Figuier, Louis (Guillaume) (1819–1894)
French chemist and writer on occult subjects. He was born
at Montpellier, France, in 1819, where his uncle Pierre Figuier
was professor of chemistry at the School of Pharmacy. Louis,
having taken his doctorate in medicine and having completed
his postgraduate study in chemistry at the laboratory of Balard
in Paris, was made professor of chemistry at the same school in
his hometown. In 1853 he exchanged this post for a similar one
in the School of Pharmacy of Paris. Many honorary degrees in
science and medicine were conferred upon him by various faculties
during his career.
In 1857 he left teaching and devoted himself to writing, specializing
in the popularizing of science, mainly physiology and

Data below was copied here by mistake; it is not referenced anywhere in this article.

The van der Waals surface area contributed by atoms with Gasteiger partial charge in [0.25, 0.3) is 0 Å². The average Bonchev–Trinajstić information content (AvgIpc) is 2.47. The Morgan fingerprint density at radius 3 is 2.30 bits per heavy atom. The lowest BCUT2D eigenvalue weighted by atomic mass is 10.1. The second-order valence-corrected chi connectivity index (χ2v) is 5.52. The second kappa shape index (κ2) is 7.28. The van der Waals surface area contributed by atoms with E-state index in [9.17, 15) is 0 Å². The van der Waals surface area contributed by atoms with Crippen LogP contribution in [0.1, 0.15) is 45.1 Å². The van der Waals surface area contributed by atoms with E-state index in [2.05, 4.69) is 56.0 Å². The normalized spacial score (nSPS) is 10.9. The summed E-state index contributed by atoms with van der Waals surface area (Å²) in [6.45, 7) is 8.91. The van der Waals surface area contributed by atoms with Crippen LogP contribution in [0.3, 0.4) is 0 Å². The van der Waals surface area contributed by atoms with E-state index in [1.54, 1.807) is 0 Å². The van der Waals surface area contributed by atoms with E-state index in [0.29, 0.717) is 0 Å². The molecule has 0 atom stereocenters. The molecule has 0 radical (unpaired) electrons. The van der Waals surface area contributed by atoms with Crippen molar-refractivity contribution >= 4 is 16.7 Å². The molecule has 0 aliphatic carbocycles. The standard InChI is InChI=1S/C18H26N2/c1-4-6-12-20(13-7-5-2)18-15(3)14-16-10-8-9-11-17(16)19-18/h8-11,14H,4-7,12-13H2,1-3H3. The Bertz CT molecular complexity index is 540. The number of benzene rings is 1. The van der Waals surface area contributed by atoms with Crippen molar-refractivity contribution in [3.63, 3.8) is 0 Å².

medical chemistry. He published many notable works and was
equally distinguished for his prodigious output and literary
quality. Those works having a bearing on occult matters include
Le Lendemain de la mort, ou La Vie future selon la science
(1872, dealing with the transmigration of souls), L’ Alchimie et
les Alchimistes (1860), Histoire du merveilleux dans les temps modernes
(1860–74), and Les Bonheurs d’ outre tombe (1892). In 1889
he published a volume of dramas and comedies, La Science au
Thèatre. Figuier’s four-volume Histoire du merveilleux was a welldocumented
study of the Jansenist convulsionaires, the religious
revival of the Cevennes, the divining rod, animal magnetism,
table turning, mediums, and spirits. He died in Paris in 1894.
Figuier, Louis. The Day After Death, or, Our Future Life, According
to Science. London R. Bentley, 1874.